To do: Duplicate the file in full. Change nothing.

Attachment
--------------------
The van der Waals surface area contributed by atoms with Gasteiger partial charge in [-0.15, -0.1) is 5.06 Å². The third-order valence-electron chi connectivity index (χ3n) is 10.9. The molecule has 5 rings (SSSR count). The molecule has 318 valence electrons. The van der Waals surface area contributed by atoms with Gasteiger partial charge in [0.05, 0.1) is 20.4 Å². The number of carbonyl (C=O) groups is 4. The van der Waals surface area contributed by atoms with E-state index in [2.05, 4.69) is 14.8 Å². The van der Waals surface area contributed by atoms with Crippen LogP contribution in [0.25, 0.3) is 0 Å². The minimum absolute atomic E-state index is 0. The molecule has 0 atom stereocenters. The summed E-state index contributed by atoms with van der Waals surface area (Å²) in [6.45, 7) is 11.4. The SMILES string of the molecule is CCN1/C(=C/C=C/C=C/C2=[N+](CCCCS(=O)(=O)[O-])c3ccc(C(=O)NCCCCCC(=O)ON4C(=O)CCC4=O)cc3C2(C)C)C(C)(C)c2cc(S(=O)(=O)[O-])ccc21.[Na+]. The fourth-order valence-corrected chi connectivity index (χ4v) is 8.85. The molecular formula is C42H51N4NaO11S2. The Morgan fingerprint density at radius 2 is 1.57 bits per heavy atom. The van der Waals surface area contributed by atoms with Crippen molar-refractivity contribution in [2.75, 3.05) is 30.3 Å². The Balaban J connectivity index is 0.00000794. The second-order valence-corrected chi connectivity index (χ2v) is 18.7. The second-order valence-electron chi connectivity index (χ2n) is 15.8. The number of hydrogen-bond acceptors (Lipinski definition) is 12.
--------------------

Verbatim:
The van der Waals surface area contributed by atoms with Gasteiger partial charge in [-0.15, -0.1) is 5.06 Å². The third-order valence-electron chi connectivity index (χ3n) is 10.9. The molecule has 5 rings (SSSR count). The molecule has 318 valence electrons. The van der Waals surface area contributed by atoms with Gasteiger partial charge in [0.05, 0.1) is 20.4 Å². The number of carbonyl (C=O) groups is 4. The van der Waals surface area contributed by atoms with E-state index in [2.05, 4.69) is 14.8 Å². The van der Waals surface area contributed by atoms with Crippen LogP contribution in [0.25, 0.3) is 0 Å². The minimum absolute atomic E-state index is 0. The molecule has 0 atom stereocenters. The summed E-state index contributed by atoms with van der Waals surface area (Å²) in [6.45, 7) is 11.4. The SMILES string of the molecule is CCN1/C(=C/C=C/C=C/C2=[N+](CCCCS(=O)(=O)[O-])c3ccc(C(=O)NCCCCCC(=O)ON4C(=O)CCC4=O)cc3C2(C)C)C(C)(C)c2cc(S(=O)(=O)[O-])ccc21.[Na+]. The fourth-order valence-corrected chi connectivity index (χ4v) is 8.85. The molecular formula is C42H51N4NaO11S2. The Morgan fingerprint density at radius 2 is 1.57 bits per heavy atom. The van der Waals surface area contributed by atoms with Crippen molar-refractivity contribution in [2.75, 3.05) is 30.3 Å². The Balaban J connectivity index is 0.00000794. The second-order valence-corrected chi connectivity index (χ2v) is 18.7. The second-order valence-electron chi connectivity index (χ2n) is 15.8. The number of hydrogen-bond acceptors (Lipinski definition) is 12.